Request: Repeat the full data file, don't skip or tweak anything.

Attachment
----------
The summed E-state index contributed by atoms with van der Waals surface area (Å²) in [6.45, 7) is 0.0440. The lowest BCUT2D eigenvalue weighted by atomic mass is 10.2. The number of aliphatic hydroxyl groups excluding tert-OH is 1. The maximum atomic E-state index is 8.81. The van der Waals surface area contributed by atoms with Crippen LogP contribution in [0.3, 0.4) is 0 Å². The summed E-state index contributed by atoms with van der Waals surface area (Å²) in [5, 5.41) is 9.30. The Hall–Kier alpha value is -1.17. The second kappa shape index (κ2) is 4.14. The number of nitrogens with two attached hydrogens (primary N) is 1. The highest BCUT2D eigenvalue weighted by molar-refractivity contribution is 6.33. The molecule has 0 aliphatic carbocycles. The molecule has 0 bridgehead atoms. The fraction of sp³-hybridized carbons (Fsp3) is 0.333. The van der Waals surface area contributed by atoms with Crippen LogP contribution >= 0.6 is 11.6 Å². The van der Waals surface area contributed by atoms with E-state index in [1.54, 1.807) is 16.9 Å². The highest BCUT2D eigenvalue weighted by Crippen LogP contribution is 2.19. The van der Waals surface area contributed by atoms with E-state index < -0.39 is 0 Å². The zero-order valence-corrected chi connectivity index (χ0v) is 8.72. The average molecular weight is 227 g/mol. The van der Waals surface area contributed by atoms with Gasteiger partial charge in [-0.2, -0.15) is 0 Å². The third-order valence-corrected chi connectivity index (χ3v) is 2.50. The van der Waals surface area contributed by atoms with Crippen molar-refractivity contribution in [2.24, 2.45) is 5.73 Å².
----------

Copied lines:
The summed E-state index contributed by atoms with van der Waals surface area (Å²) in [6.45, 7) is 0.0440. The lowest BCUT2D eigenvalue weighted by atomic mass is 10.2. The number of aliphatic hydroxyl groups excluding tert-OH is 1. The maximum atomic E-state index is 8.81. The van der Waals surface area contributed by atoms with Crippen LogP contribution in [0.3, 0.4) is 0 Å². The summed E-state index contributed by atoms with van der Waals surface area (Å²) in [5, 5.41) is 9.30. The Hall–Kier alpha value is -1.17. The second kappa shape index (κ2) is 4.14. The number of nitrogens with two attached hydrogens (primary N) is 1. The highest BCUT2D eigenvalue weighted by molar-refractivity contribution is 6.33. The molecule has 0 aliphatic carbocycles. The molecule has 0 bridgehead atoms. The fraction of sp³-hybridized carbons (Fsp3) is 0.333. The van der Waals surface area contributed by atoms with Crippen LogP contribution >= 0.6 is 11.6 Å². The van der Waals surface area contributed by atoms with E-state index in [1.54, 1.807) is 16.9 Å². The highest BCUT2D eigenvalue weighted by Crippen LogP contribution is 2.19. The van der Waals surface area contributed by atoms with E-state index < -0.39 is 0 Å². The zero-order valence-corrected chi connectivity index (χ0v) is 8.72. The average molecular weight is 227 g/mol. The van der Waals surface area contributed by atoms with Gasteiger partial charge in [-0.2, -0.15) is 0 Å². The third-order valence-corrected chi connectivity index (χ3v) is 2.50. The van der Waals surface area contributed by atoms with Crippen molar-refractivity contribution in [2.24, 2.45) is 5.73 Å².